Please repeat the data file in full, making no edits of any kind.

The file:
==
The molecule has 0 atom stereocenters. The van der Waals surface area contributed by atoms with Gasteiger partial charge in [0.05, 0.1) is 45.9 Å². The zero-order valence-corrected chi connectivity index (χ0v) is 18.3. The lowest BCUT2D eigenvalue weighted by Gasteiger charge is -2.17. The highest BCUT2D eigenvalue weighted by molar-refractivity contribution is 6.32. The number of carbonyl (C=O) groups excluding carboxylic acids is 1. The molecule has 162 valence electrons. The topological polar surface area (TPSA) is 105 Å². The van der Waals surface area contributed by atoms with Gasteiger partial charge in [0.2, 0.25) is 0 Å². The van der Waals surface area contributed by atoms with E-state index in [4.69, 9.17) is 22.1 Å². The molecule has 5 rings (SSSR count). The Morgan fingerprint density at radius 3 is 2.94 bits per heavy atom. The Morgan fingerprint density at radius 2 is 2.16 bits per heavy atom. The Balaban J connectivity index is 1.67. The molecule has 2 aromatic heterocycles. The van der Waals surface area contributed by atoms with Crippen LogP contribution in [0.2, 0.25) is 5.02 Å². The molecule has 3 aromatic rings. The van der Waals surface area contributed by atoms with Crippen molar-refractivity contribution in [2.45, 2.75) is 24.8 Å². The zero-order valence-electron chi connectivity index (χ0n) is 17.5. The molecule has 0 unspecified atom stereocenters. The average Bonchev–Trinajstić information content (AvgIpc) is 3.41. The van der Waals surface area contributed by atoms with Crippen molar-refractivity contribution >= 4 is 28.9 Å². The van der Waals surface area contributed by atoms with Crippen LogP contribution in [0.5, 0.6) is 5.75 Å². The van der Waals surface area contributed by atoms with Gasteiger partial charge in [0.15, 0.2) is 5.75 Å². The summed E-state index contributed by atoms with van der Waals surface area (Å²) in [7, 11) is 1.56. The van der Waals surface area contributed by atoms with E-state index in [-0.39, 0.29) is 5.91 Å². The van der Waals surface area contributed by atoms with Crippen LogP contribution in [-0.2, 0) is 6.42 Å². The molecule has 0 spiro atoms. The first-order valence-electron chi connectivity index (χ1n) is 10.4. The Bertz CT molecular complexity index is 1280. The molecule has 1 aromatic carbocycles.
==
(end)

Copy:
The molecule has 0 atom stereocenters. The van der Waals surface area contributed by atoms with Gasteiger partial charge in [0.05, 0.1) is 45.9 Å². The zero-order valence-corrected chi connectivity index (χ0v) is 18.3. The lowest BCUT2D eigenvalue weighted by Gasteiger charge is -2.17. The highest BCUT2D eigenvalue weighted by molar-refractivity contribution is 6.32. The number of carbonyl (C=O) groups excluding carboxylic acids is 1. The molecule has 162 valence electrons. The topological polar surface area (TPSA) is 105 Å². The van der Waals surface area contributed by atoms with Gasteiger partial charge in [0.2, 0.25) is 0 Å². The van der Waals surface area contributed by atoms with E-state index in [4.69, 9.17) is 22.1 Å². The molecule has 5 rings (SSSR count). The Morgan fingerprint density at radius 3 is 2.94 bits per heavy atom. The Morgan fingerprint density at radius 2 is 2.16 bits per heavy atom. The Balaban J connectivity index is 1.67. The molecule has 2 aromatic heterocycles. The van der Waals surface area contributed by atoms with Crippen LogP contribution in [0.2, 0.25) is 5.02 Å². The molecule has 3 aromatic rings. The van der Waals surface area contributed by atoms with Crippen molar-refractivity contribution in [2.45, 2.75) is 24.8 Å². The zero-order valence-electron chi connectivity index (χ0n) is 17.5. The molecule has 0 unspecified atom stereocenters. The average Bonchev–Trinajstić information content (AvgIpc) is 3.41. The van der Waals surface area contributed by atoms with Crippen molar-refractivity contribution >= 4 is 28.9 Å². The van der Waals surface area contributed by atoms with Crippen LogP contribution in [0.5, 0.6) is 5.75 Å². The van der Waals surface area contributed by atoms with Gasteiger partial charge in [0.15, 0.2) is 5.75 Å². The summed E-state index contributed by atoms with van der Waals surface area (Å²) in [7, 11) is 1.56. The van der Waals surface area contributed by atoms with E-state index in [-0.39, 0.29) is 5.91 Å². The van der Waals surface area contributed by atoms with Crippen LogP contribution in [-0.2, 0) is 6.42 Å². The molecule has 0 spiro atoms. The first-order valence-electron chi connectivity index (χ1n) is 10.4. The Bertz CT molecular complexity index is 1280. The molecule has 1 aromatic carbocycles.